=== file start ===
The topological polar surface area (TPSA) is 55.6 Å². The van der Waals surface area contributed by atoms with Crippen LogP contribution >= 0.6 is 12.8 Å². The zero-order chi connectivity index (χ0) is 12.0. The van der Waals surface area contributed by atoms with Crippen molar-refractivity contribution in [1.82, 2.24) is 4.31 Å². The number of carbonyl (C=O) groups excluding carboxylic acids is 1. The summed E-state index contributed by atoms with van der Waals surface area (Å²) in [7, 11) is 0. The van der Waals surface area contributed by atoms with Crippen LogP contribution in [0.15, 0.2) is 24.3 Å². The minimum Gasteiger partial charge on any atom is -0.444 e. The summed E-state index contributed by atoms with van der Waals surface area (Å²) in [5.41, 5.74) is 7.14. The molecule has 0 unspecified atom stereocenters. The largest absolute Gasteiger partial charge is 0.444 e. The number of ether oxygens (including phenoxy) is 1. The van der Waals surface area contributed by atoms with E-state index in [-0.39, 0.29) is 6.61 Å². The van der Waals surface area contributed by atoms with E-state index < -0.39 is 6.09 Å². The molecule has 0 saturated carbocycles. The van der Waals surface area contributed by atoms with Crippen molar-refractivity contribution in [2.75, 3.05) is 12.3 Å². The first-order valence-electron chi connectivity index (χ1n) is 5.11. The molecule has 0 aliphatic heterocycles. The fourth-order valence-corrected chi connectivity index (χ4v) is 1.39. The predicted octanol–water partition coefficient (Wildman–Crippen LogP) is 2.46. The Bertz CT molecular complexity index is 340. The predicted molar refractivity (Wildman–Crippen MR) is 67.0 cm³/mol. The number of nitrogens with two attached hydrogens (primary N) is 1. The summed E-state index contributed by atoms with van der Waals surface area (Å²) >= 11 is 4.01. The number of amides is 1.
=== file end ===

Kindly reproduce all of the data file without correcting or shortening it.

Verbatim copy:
The topological polar surface area (TPSA) is 55.6 Å². The van der Waals surface area contributed by atoms with Crippen LogP contribution >= 0.6 is 12.8 Å². The zero-order chi connectivity index (χ0) is 12.0. The van der Waals surface area contributed by atoms with Crippen molar-refractivity contribution in [1.82, 2.24) is 4.31 Å². The number of carbonyl (C=O) groups excluding carboxylic acids is 1. The summed E-state index contributed by atoms with van der Waals surface area (Å²) in [7, 11) is 0. The van der Waals surface area contributed by atoms with Crippen LogP contribution in [0.15, 0.2) is 24.3 Å². The minimum Gasteiger partial charge on any atom is -0.444 e. The summed E-state index contributed by atoms with van der Waals surface area (Å²) in [5.41, 5.74) is 7.14. The molecule has 0 unspecified atom stereocenters. The largest absolute Gasteiger partial charge is 0.444 e. The number of ether oxygens (including phenoxy) is 1. The van der Waals surface area contributed by atoms with E-state index in [-0.39, 0.29) is 6.61 Å². The van der Waals surface area contributed by atoms with E-state index < -0.39 is 6.09 Å². The molecule has 0 saturated carbocycles. The van der Waals surface area contributed by atoms with Crippen molar-refractivity contribution in [2.75, 3.05) is 12.3 Å². The first-order valence-electron chi connectivity index (χ1n) is 5.11. The molecule has 0 aliphatic heterocycles. The fourth-order valence-corrected chi connectivity index (χ4v) is 1.39. The predicted octanol–water partition coefficient (Wildman–Crippen LogP) is 2.46. The Bertz CT molecular complexity index is 340. The predicted molar refractivity (Wildman–Crippen MR) is 67.0 cm³/mol. The number of nitrogens with two attached hydrogens (primary N) is 1. The summed E-state index contributed by atoms with van der Waals surface area (Å²) >= 11 is 4.01. The number of amides is 1.